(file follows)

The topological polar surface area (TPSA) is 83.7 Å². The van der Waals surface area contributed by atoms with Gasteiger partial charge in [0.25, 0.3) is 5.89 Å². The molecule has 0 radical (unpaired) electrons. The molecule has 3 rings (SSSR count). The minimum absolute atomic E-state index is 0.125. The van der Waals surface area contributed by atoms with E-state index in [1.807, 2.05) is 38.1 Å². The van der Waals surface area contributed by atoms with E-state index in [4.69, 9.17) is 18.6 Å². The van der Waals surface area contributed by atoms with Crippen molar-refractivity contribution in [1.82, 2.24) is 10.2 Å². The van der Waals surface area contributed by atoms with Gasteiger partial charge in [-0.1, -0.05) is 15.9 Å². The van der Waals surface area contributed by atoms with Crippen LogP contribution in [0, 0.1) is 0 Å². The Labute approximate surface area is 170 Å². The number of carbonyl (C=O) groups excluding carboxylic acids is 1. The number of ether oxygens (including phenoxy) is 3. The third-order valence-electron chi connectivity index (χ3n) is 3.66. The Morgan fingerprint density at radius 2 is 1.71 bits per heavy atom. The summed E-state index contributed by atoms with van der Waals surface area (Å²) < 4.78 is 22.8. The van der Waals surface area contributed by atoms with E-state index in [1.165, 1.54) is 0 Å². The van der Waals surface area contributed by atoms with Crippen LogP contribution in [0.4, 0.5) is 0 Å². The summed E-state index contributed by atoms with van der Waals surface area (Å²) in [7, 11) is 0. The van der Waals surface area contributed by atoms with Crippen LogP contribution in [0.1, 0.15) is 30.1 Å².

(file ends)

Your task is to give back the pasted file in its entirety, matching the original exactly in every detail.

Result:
The topological polar surface area (TPSA) is 83.7 Å². The van der Waals surface area contributed by atoms with Gasteiger partial charge in [0.25, 0.3) is 5.89 Å². The molecule has 0 radical (unpaired) electrons. The molecule has 3 rings (SSSR count). The minimum absolute atomic E-state index is 0.125. The van der Waals surface area contributed by atoms with E-state index in [1.807, 2.05) is 38.1 Å². The van der Waals surface area contributed by atoms with E-state index in [4.69, 9.17) is 18.6 Å². The van der Waals surface area contributed by atoms with Crippen molar-refractivity contribution in [1.82, 2.24) is 10.2 Å². The van der Waals surface area contributed by atoms with Gasteiger partial charge in [-0.1, -0.05) is 15.9 Å². The van der Waals surface area contributed by atoms with Crippen LogP contribution in [0, 0.1) is 0 Å². The Labute approximate surface area is 170 Å². The number of carbonyl (C=O) groups excluding carboxylic acids is 1. The number of ether oxygens (including phenoxy) is 3. The third-order valence-electron chi connectivity index (χ3n) is 3.66. The Morgan fingerprint density at radius 2 is 1.71 bits per heavy atom. The summed E-state index contributed by atoms with van der Waals surface area (Å²) < 4.78 is 22.8. The van der Waals surface area contributed by atoms with E-state index in [1.165, 1.54) is 0 Å². The van der Waals surface area contributed by atoms with Crippen LogP contribution in [0.4, 0.5) is 0 Å². The summed E-state index contributed by atoms with van der Waals surface area (Å²) in [7, 11) is 0. The van der Waals surface area contributed by atoms with Crippen LogP contribution in [0.1, 0.15) is 30.1 Å².